AMP confirmed the obvious last week, officially ending an almost two-year long mission to offload its ‘manage for value’ NZ wealth business.
As reported here well-advanced trade sale negotiations with a short-list of buyers understood to have included TA Associates, Mercer, KKR and Macquarie stalled in April as market volatility spiked whatever slim hopes AMP harboured of fetching a reported target price of between $400 million to $500 million for the NZ wealth arm. The trade sale push began following an abandoned IPO plan in March last year.
Nonetheless, the call to bin the NZ sale altogether must’ve been a recent one. Slides used by AMP chief, Francesco De Ferrari, in an investor presentation last Friday still list ‘divest New Zealand’ as one of the group’s 10 “strategic priorities” for “reinventing” the troubled business.
Instead, David Murray, AMP chair, told the group’s AGM last week that due to “recent economic and financial market disruption, we have ceased plans to divest the [NZ] business”.
“We will now focus on developing and growing the business in its existing market,” Murray said.
How enthusiastically AMP commits to the previously unwanted NZ wealth business remains to be seen but it has some repair work to do. The NZ wealth group (which excludes AMP Capital) has steadily been losing market share in the otherwise fast-growing KiwiSaver and retail fund sectors.
From December 2017 until March 31 this year, the AMP KiwiSaver scheme has shed about 2 per cent market share, according to Morningstar figures. During the March quarter alone, AMP NZ total funds under management (FUM) – covering KiwiSaver, superannuation master trust and retail products – fell about $1.2 billion as market volatility combined with net outflows.
Despite the constant FUM erosion, AMP NZ remains a major market player as the fourth-largest holder of retail funds, which explains the reported interest from TA Associates (part-owner of Fisher Funds) and Mercer. Both Fisher and Mercer operate KiwiSaver schemes and superannuation master trusts that could’ve absorbed – with a bit of effort – the AMP product set.
AMP NZ also owns the AdviceFirst dealer group (which houses about 30 financial advisers) and employs an in-house advice team of a similar size. Distribution networks, however, are notoriously difficult to value.
AdviceFirst was originally conceived as a co-operative venture between AMP and underlying advisory businesses, which took equity stakes in the business. AMP NZ now owns over 95 per cent of AdviceFirst with four external firms and the dealer group’s chief, Mark Ennis, holding the remainder.
In February Ennis replaced Peter Chote as AdviceFirst director. Chote was the sole financial adviser on the AdviceFirst board that also includes AMP NZ chief, Blair Vernon, and general counsel, Timothy Pritchard.
Echoing Murray’s AGM speech, Vernon said in a statement that with a sale now off the table, AMP NZ would “focus on existing plans to continue to develop and grow the business locally, including through the ongoing renovation and simplification of products, such as KiwiSaver”.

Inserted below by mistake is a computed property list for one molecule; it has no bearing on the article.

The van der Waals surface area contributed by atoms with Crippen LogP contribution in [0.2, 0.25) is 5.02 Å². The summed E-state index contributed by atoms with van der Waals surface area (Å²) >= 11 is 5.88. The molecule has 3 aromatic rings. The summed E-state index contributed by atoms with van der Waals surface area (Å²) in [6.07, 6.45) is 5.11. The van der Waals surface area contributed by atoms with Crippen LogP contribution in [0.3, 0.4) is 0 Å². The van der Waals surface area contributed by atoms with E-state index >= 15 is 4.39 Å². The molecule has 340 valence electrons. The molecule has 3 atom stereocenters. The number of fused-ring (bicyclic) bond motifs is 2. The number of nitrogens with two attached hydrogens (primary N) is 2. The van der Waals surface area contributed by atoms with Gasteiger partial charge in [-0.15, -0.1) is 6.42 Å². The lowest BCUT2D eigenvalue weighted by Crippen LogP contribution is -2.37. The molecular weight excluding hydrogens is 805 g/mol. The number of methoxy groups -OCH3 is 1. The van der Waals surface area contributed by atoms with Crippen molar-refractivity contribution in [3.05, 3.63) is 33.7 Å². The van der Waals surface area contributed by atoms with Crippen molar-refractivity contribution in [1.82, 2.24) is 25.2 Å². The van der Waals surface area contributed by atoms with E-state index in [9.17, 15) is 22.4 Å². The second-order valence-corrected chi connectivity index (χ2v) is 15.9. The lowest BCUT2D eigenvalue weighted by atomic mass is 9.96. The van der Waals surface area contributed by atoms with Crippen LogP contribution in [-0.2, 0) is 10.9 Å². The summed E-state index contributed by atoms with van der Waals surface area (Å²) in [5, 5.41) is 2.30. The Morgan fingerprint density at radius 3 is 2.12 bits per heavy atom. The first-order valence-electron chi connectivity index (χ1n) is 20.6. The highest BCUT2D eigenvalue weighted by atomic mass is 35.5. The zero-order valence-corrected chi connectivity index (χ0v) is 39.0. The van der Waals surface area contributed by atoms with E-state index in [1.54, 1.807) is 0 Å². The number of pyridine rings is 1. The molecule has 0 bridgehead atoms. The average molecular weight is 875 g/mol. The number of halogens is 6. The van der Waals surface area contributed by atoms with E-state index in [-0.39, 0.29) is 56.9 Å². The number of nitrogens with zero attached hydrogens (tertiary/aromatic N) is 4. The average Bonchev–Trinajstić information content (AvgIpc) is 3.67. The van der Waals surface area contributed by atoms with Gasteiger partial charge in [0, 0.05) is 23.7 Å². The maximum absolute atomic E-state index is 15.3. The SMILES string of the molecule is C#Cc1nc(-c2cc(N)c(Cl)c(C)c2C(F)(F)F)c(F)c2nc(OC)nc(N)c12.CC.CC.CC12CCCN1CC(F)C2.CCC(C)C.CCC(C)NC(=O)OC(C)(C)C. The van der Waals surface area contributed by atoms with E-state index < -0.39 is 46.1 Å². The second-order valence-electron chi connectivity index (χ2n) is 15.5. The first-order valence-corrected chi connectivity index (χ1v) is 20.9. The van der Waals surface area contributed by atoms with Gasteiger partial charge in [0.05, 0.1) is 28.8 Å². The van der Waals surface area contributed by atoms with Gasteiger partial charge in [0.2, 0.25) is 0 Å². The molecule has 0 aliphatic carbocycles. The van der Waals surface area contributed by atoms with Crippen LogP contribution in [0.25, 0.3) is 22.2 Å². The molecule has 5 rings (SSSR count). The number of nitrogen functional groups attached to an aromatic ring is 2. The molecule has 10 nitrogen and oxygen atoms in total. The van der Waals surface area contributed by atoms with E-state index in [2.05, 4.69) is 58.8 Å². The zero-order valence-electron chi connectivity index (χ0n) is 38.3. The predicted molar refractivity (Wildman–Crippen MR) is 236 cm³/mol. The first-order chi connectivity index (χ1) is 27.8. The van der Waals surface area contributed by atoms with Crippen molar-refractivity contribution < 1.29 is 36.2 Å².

And the AMP KiwiSaver scheme is one of the more complex in the market, boasting 33 underlying investment choices including offers from rival firms such as Mercer, Nikko, ANZ and ASB. (Mercer is also investment consultant to the AMP schemes).
Regardless of the broad investment choice the bulk of the AMP KiwiSaver money sits in the group’s house-label diversified funds. During the March quarter almost all of the AMP diversified KiwiSaver funds (balanced, growth etc) suffered net loss of members. In total, the AMP KiwiSaver diversified funds saw a net 1,400 or so members exit in the first quarter of 2020.
The March quarter statistics also reveal the scale of volatility-inspired investment de-risking switches: over the period the AMP KiwiSaver cash and conservative funds added a net 974 and 500 members, respectively.
Next month the ASX-listed AMP should complete the sale of its life insurance arm to Resolution Life. Murray told the AGM that while “life insurance played an important role in our history, our business’ future growth lies in wealth management, banking and investment management”.
He said disentangling the life components from AMP Australian superannuation funds, for example, represents one of the largest transfers of its kind “in Australian history”.
In a passionate if tin-eared defence of AMP’s executive latest remuneration plan, which almost 70 per cent of shareholders voted against, Murray said the multi-million dollar pay packages (including $4 million in base salary and short-term rewards for De Ferrari last year) reflected the “scale, complexity and challenges” of transforming the beleaguered AMP. AMP cancelled dividends last year in light of the restructure and client remediation costs incurred post the Australian Royal Commission findings last year.
“Using the health analogy, AMP has suffered multiple complications requiring continuing treatment whilst preparing for major surgery – the excision of the life business,” he said. “In these circumstances in our private lives we would expect out health costs to rise substantially with specialist treatment and we would want to retain the clinicians with best knowledge of our medical history.”
AMP director fees were, however, set to reduce again in 2020 with Murray pushing for his own remuneration to drop from A$850,000 to A$660,000 as of March 1.
The AGM also approved three new AMP directors – Debra Hazelton, Rahoul Chowdry and Michael Sammells – to replace the outgoing Mike Wilkins (who left in February), Peter Varghese and Andrew Harmos.
AMP’s share price closed up about 4 per cent on Friday to A$1.42.